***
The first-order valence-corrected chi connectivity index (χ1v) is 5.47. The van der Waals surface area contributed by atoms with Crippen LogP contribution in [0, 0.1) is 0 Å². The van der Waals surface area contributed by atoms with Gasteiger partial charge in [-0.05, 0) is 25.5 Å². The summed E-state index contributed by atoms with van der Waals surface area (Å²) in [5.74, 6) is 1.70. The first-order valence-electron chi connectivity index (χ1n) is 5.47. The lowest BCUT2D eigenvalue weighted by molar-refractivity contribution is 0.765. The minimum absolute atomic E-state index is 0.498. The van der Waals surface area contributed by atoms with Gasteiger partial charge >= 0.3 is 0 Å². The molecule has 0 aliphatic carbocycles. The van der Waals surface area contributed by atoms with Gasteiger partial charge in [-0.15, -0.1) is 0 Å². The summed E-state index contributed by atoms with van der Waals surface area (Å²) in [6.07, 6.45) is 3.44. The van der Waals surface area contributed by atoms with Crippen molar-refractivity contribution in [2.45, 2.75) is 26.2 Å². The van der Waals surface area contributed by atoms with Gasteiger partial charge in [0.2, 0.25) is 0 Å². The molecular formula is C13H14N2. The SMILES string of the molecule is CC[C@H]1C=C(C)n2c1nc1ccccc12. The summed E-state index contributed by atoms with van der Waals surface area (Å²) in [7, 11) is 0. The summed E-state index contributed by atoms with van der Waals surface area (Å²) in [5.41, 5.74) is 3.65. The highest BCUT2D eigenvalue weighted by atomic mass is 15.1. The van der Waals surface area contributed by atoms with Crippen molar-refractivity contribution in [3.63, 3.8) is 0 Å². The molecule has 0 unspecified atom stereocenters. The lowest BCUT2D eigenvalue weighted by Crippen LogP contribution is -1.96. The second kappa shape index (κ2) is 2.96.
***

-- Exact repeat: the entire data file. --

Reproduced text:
The first-order valence-corrected chi connectivity index (χ1v) is 5.47. The van der Waals surface area contributed by atoms with Crippen LogP contribution in [0, 0.1) is 0 Å². The van der Waals surface area contributed by atoms with Gasteiger partial charge in [-0.05, 0) is 25.5 Å². The summed E-state index contributed by atoms with van der Waals surface area (Å²) in [5.74, 6) is 1.70. The first-order valence-electron chi connectivity index (χ1n) is 5.47. The lowest BCUT2D eigenvalue weighted by molar-refractivity contribution is 0.765. The minimum absolute atomic E-state index is 0.498. The van der Waals surface area contributed by atoms with Gasteiger partial charge >= 0.3 is 0 Å². The molecule has 0 aliphatic carbocycles. The van der Waals surface area contributed by atoms with Gasteiger partial charge in [-0.15, -0.1) is 0 Å². The summed E-state index contributed by atoms with van der Waals surface area (Å²) in [6.07, 6.45) is 3.44. The van der Waals surface area contributed by atoms with Crippen molar-refractivity contribution in [2.45, 2.75) is 26.2 Å². The van der Waals surface area contributed by atoms with Gasteiger partial charge in [0.2, 0.25) is 0 Å². The molecular formula is C13H14N2. The SMILES string of the molecule is CC[C@H]1C=C(C)n2c1nc1ccccc12. The summed E-state index contributed by atoms with van der Waals surface area (Å²) in [7, 11) is 0. The summed E-state index contributed by atoms with van der Waals surface area (Å²) in [5.41, 5.74) is 3.65. The highest BCUT2D eigenvalue weighted by atomic mass is 15.1. The van der Waals surface area contributed by atoms with Crippen molar-refractivity contribution in [3.63, 3.8) is 0 Å². The molecule has 0 unspecified atom stereocenters. The lowest BCUT2D eigenvalue weighted by Crippen LogP contribution is -1.96. The second kappa shape index (κ2) is 2.96.